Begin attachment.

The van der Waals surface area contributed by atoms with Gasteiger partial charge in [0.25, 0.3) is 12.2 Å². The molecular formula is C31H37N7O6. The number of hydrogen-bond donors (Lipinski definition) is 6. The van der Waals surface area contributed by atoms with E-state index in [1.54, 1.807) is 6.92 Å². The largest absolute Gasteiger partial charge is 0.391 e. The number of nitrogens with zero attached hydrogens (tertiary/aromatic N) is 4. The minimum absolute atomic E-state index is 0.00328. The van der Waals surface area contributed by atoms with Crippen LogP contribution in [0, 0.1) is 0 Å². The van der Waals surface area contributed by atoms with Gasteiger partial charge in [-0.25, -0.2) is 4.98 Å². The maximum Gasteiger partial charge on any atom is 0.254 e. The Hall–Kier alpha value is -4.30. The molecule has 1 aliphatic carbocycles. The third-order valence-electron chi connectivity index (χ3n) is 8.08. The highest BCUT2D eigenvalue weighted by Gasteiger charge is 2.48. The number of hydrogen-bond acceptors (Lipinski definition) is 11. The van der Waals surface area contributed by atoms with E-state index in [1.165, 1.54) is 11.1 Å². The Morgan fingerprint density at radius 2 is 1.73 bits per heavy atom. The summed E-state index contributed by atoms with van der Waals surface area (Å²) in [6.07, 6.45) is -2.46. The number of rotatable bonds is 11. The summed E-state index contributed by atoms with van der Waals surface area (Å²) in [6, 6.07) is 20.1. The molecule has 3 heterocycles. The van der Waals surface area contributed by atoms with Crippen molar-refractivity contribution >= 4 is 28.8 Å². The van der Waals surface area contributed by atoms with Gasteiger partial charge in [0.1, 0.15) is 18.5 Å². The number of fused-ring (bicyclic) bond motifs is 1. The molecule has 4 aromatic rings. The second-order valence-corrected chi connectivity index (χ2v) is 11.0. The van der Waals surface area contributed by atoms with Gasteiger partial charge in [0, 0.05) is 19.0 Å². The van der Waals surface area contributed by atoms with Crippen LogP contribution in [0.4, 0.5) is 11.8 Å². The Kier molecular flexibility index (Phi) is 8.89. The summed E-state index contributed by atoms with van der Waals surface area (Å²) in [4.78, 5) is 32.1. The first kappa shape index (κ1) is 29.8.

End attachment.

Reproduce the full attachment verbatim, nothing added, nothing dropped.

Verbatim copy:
The van der Waals surface area contributed by atoms with Gasteiger partial charge in [0.25, 0.3) is 12.2 Å². The molecular formula is C31H37N7O6. The number of hydrogen-bond donors (Lipinski definition) is 6. The van der Waals surface area contributed by atoms with E-state index in [1.54, 1.807) is 6.92 Å². The largest absolute Gasteiger partial charge is 0.391 e. The number of nitrogens with zero attached hydrogens (tertiary/aromatic N) is 4. The minimum absolute atomic E-state index is 0.00328. The van der Waals surface area contributed by atoms with Crippen LogP contribution in [0, 0.1) is 0 Å². The van der Waals surface area contributed by atoms with Gasteiger partial charge in [-0.25, -0.2) is 4.98 Å². The maximum Gasteiger partial charge on any atom is 0.254 e. The Hall–Kier alpha value is -4.30. The molecule has 1 aliphatic carbocycles. The third-order valence-electron chi connectivity index (χ3n) is 8.08. The highest BCUT2D eigenvalue weighted by Gasteiger charge is 2.48. The number of hydrogen-bond acceptors (Lipinski definition) is 11. The van der Waals surface area contributed by atoms with E-state index in [1.165, 1.54) is 11.1 Å². The Morgan fingerprint density at radius 2 is 1.73 bits per heavy atom. The summed E-state index contributed by atoms with van der Waals surface area (Å²) in [6.07, 6.45) is -2.46. The number of rotatable bonds is 11. The summed E-state index contributed by atoms with van der Waals surface area (Å²) in [6, 6.07) is 20.1. The molecule has 3 heterocycles. The van der Waals surface area contributed by atoms with Crippen molar-refractivity contribution >= 4 is 28.8 Å². The van der Waals surface area contributed by atoms with Gasteiger partial charge in [0.1, 0.15) is 18.5 Å². The number of fused-ring (bicyclic) bond motifs is 1. The molecule has 4 aromatic rings. The second-order valence-corrected chi connectivity index (χ2v) is 11.0. The van der Waals surface area contributed by atoms with Gasteiger partial charge in [0, 0.05) is 19.0 Å². The van der Waals surface area contributed by atoms with Crippen LogP contribution in [0.4, 0.5) is 11.8 Å². The Kier molecular flexibility index (Phi) is 8.89. The summed E-state index contributed by atoms with van der Waals surface area (Å²) in [4.78, 5) is 32.1. The first kappa shape index (κ1) is 29.8.